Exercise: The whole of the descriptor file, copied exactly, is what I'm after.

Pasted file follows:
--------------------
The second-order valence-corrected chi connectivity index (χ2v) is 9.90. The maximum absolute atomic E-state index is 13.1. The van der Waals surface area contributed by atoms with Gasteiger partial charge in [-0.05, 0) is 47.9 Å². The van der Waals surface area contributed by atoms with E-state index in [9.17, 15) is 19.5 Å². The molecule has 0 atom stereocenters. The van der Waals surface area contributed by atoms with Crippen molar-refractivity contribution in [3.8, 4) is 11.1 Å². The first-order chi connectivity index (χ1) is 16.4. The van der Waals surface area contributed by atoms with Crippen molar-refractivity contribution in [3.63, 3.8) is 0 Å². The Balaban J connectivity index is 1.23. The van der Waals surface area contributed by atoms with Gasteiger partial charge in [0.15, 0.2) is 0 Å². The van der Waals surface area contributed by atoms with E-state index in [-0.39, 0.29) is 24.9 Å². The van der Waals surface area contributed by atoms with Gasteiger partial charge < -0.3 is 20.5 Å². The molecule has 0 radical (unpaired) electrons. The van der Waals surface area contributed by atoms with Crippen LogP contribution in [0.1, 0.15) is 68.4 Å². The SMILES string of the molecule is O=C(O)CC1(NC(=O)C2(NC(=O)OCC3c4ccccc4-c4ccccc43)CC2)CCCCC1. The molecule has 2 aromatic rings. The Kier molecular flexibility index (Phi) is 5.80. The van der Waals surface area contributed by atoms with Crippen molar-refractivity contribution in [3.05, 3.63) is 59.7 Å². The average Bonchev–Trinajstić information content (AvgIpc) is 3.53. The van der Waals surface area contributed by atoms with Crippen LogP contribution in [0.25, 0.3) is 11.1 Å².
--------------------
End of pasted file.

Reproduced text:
The second-order valence-corrected chi connectivity index (χ2v) is 9.90. The maximum absolute atomic E-state index is 13.1. The van der Waals surface area contributed by atoms with Gasteiger partial charge in [-0.05, 0) is 47.9 Å². The van der Waals surface area contributed by atoms with E-state index in [9.17, 15) is 19.5 Å². The molecule has 0 atom stereocenters. The van der Waals surface area contributed by atoms with Crippen molar-refractivity contribution in [3.8, 4) is 11.1 Å². The first-order chi connectivity index (χ1) is 16.4. The van der Waals surface area contributed by atoms with Crippen molar-refractivity contribution in [3.63, 3.8) is 0 Å². The Balaban J connectivity index is 1.23. The van der Waals surface area contributed by atoms with Gasteiger partial charge in [0.15, 0.2) is 0 Å². The van der Waals surface area contributed by atoms with E-state index in [-0.39, 0.29) is 24.9 Å². The van der Waals surface area contributed by atoms with Gasteiger partial charge < -0.3 is 20.5 Å². The molecule has 0 radical (unpaired) electrons. The van der Waals surface area contributed by atoms with Crippen LogP contribution in [0.1, 0.15) is 68.4 Å². The SMILES string of the molecule is O=C(O)CC1(NC(=O)C2(NC(=O)OCC3c4ccccc4-c4ccccc43)CC2)CCCCC1. The molecule has 2 aromatic rings. The Kier molecular flexibility index (Phi) is 5.80. The van der Waals surface area contributed by atoms with Crippen molar-refractivity contribution in [3.05, 3.63) is 59.7 Å². The average Bonchev–Trinajstić information content (AvgIpc) is 3.53. The van der Waals surface area contributed by atoms with Crippen LogP contribution in [0.25, 0.3) is 11.1 Å².